After a mass hunger strike by 44+ of the 166 detainees that started Feb. 6th and years of peaceful resistance, prisoners at Guantanamo Bay have had enough of the torture, indefinite detention and horrid conditions. The lawyers of the inmates insist that the hunger strike in more widespread and nearly every person at the prison is refusing to eat.
Inmates covered security camera’s and windows and used broomsticks, mop handles and makeshift batons made up of tape and water bottles to clash with guards.
The violence erupted during an early morning raid at Camp 6 when guards attempted to end communal living and place all inmates in single cells. According to military officials, guards shot 4 ‘non lethal’ weapons at the inmates, 1 of which was injured. Though this should be taken with a grain a salt considering that Guantanamo Bay is where the military is known to torture inmates.
It should also be noted that 87 of the prisoners at Giztmo are cleared for release and 46 other prisoners cannot be prosecuted for a ‘lack of evidence’ according to the U.S. government. In other words, over 80% of the inmates being held at Guantanamo Bay would otherwise be free.
In January of 2013, Obama signed the NDAA 2013 which allows him to indefinitely detain American citizens without charge or trial, which is literally contradicts the constitution, and banned the government from closing Guantanamo Bay.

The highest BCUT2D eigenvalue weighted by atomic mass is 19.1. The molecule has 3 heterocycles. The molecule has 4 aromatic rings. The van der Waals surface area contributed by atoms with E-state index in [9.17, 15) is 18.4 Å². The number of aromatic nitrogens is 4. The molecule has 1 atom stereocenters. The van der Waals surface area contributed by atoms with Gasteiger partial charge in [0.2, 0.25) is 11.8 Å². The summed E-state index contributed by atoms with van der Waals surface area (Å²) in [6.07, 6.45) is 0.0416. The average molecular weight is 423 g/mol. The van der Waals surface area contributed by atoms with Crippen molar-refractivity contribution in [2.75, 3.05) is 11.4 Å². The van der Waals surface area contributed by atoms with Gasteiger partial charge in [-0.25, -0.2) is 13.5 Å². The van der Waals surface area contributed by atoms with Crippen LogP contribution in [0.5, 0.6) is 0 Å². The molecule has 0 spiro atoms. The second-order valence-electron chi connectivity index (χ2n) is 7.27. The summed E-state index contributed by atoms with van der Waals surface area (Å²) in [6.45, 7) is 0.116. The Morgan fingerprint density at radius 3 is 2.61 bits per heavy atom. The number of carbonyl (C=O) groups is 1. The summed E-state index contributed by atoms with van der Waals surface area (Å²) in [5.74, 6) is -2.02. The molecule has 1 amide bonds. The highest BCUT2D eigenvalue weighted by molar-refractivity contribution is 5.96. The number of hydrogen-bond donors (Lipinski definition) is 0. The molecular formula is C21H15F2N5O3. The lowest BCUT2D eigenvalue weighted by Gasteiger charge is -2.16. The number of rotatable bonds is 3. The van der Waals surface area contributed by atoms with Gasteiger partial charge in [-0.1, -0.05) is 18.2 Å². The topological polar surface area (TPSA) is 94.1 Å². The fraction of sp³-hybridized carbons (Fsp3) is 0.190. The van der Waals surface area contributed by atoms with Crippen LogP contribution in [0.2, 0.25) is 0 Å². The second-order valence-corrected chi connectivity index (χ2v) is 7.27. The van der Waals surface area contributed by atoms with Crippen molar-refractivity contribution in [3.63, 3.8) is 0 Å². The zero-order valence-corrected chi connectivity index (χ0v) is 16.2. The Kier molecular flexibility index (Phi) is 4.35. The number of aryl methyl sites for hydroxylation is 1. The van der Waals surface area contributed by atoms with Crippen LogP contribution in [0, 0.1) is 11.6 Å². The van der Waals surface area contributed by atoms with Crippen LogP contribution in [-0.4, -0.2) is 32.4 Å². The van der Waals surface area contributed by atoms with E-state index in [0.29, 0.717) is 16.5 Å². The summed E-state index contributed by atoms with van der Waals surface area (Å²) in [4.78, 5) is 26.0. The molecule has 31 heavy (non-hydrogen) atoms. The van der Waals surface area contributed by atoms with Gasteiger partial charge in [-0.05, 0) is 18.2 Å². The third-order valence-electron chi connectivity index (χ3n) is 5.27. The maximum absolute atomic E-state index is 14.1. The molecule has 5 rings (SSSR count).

AMERICA, WHAT THE FUCK ARE WE DOING? SERIOUSLY, THIS JUST KEEPS GETTING WORSE.
Star Trek is nearly 50 years old now and it’s been around for so long because I think it offers hope for us as a species. The thing people have always been attracted to (with Star Trek) is the idea that we might live beyond this age of conflict and uncertainty. And it’s not only that, but it’s also the ability to work together and live in a world where everyone is accepted no matter who you are.
The original series with Gene Roddenberry was incredibly progressive. It started barely 20 years after the end of World War II, with a Japanese officer aboard the Enterprise, a black woman in charge of an entire division, and a Russian on board—albeit in subordinate roles, but it was an incredibly progressive move. It offered this utopian idea of cooperation and that’s always going to be something to strive toward until we actually achieve it. In that respect, Star Trek will never go out of fashion.
When comments are better than the article, Atlantic edition (“The Cheapest Generation: Why Millennials arent’ buying cars or houses, and what that means for the economy”)
Every time someone says we’re a lazy and entitled generation I’m going to show them this
They should be happy most of us haven’t moved to the moon yet
That actually sounds like a good idea at this point